Looking to use up a carton of Buttermilk? Try these recipes.
- Small Batch Cornbread Muffins
- Humble Buttermilk Scones
- Whole Wheat Pancakes for Two
- Light and Fluffy Whole Wheat Carrot Muffins
Small Batch Buttermilk Biscuits
These small-batch biscuits are incredibly buttery and flaky with the perfect kiss of salt and are ready in 30 minutes. Makes 4 biscuits.
- Prep Time: 15 minutes
- Cook Time: 16 minutes
- Total Time: 31 minutes
- Yield: 4 biscuits 1x
- Category: breakfast, side dish
- Method: Bake
- Cuisine: American
- 1 cup plus 1 tablespoon (140 grams) all-purpose flour
- 1 teaspoon white granulated sugar
- 1.5 teaspoons baking powder
- 1/4 teaspoon kosher salt
- 1/4 plus 1/8 teaspoon baking soda
- 4.5 tablespoons (63 grams) unsalted butter, fridge-cold, cut into small chunks
- 1/3 cup plus 2 teaspoons (90g) buttermilk, fridge-cold, plus more for brushing*
- Turbinado sugar, for sprinkling, optional*
- Preheat. Position the oven rack in the middle of the oven and preheat the oven to 350°F (170°C). Line a baking sheet with parchment paper.
- Make the dough. In a large bowl, combine flour, baking powder, baking soda, salt, and sugar. Lightly fluff the flour mixture with your hands until all of the ingredients are uniformly distributed, about 5 times. Add the cold, diced butter to the flour mixture. Pinch the butter into the flour mixture using a fork or a pastry blender (affiliate link) until the butter is the size of peas, about 5 minutes. Add the buttermilk to the flour mixture, and use a wooden spoon to mix the dough until large clumps form, about 2 minutes. Using your hands, lightly knead the dough in the bowl to incorporate any dry bits leftover at the bottom of the bowl and form a uniform mass. If the dough looks too crumbly, add another drizzle of buttermilk and knead to combine.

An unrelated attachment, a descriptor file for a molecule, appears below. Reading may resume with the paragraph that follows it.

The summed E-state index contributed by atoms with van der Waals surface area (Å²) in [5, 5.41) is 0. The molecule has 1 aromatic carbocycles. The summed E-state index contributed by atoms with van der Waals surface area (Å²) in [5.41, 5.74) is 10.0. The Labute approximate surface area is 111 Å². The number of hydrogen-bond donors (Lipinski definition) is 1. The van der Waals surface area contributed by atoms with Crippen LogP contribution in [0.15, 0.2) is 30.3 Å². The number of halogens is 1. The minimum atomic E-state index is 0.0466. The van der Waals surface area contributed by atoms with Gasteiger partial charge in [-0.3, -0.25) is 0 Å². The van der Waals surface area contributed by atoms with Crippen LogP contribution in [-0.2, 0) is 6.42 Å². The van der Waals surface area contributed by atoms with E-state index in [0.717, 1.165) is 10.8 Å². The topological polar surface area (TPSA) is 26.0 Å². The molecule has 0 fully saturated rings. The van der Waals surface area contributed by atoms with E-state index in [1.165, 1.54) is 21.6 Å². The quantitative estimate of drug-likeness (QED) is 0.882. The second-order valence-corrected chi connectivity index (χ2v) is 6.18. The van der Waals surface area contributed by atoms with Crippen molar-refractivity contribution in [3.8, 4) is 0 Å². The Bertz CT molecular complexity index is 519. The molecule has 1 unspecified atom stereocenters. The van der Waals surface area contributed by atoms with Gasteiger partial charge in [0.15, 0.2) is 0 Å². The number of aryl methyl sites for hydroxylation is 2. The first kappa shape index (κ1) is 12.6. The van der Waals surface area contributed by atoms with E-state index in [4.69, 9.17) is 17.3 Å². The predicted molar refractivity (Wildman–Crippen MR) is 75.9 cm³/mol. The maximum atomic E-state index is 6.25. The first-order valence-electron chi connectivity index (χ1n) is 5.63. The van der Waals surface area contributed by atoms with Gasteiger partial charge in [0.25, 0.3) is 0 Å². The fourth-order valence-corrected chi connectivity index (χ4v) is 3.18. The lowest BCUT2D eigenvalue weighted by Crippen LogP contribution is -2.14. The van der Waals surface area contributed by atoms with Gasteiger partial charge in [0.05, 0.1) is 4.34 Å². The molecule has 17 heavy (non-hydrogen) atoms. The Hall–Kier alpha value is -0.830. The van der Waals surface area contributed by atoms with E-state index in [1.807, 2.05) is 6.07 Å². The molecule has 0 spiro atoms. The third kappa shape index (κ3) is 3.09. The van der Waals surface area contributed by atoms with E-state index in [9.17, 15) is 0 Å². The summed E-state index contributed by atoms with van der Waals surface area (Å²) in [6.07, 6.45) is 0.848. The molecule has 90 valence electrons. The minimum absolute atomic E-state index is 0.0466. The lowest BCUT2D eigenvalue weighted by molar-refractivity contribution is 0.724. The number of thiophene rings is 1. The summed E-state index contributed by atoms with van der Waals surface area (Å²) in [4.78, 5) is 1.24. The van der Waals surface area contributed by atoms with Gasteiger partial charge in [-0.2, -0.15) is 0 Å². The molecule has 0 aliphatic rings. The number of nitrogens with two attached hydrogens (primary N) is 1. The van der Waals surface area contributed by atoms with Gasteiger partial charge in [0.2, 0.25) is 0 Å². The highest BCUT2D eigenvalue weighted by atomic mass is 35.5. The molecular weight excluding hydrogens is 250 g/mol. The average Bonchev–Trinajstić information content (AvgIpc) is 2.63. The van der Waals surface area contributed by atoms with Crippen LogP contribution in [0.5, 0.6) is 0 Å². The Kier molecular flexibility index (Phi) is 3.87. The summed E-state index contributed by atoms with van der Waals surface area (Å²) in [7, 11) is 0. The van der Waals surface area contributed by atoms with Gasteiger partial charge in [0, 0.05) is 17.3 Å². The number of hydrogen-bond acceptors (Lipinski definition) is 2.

- Form the biscuits. Dump the dough onto the parchment-lined baking sheet. Using your hands, pat the dough into a 4-inch x 2-inch x 1 1/4-inch rectangle. Using a sharp knife, cut straight down (no twisting or going back and forth) through the middle of the rectangle, and again crosswise through the center. You should have 4 equal rectangles. Alternatively, use a 2-inch biscuit cutter and press straight down without twisting to form 2 biscuit rounds. Reshape the dough and use the biscuit cutter to form 2 more biscuit rounds.
- Top the biscuits. Place the biscuits 2-inches apart on the baking sheet. Brush the tops of the biscuits with buttermilk and, for a sweet and salty kick, sprinkle with turbinado sugar.
- Bake the biscuits. Bake until the top is golden brown, about 16 minutes. Remove the baking sheet from the oven and transfer the baking sheet to a wire rack and let the biscuits cool on the baking sheet for 5 minutes.
- Serve. Serve warm with jam, butter, honey, or as an egg sandwich.
Recipe slightly adapted from Smitten Kitchen My Favorite Buttermilk Biscuits and Alexandra’s Kitchen Flaky Buttermilk Biscuits.
FLOUR. If you opt to measure by volume instead of weight, whisk the flour first to aerate it, then spoon into a measuring cup, and then level it off with the back of a knife.
BUTTERMILK SUBSTITUTE. Combine 1 tablespoon of apple cider vinegar with 1/3 cup milk and let the mixture sit until the milk looks curdle-like, about 3 minutes.
TURBINADO SUGAR. If making an egg sandwich, I recommend skipping the turbinado sugar.
STORAGE. Biscuits are best the day they are baked, though they can be reheated in the oven the next day. See “DO AHEAD” to make this more doable.
DO AHEAD. Spread the raw dough squares on a sheet pan, and put the sheet pan in the freezer until the dough is frozen (about 2 hours). Once the dough squares are frozen, store them in a bag in the freezer until ready to bake. Bake the biscuits straight from the freezer and add an additional 3-4 minutes to the total baking time.
- Serving Size: 1 biscuit
- Calories: 248 calories
- Sugar: 2.4g
- Sodium: 279mg
- Fat: 13.2g
- Saturated Fat: 8.2g
- Carbohydrates: 28.9g
- Fiber: 1.2g
- Protein: 4.6g
- Cholesterol: 36mg
Keywords: small batch biscuits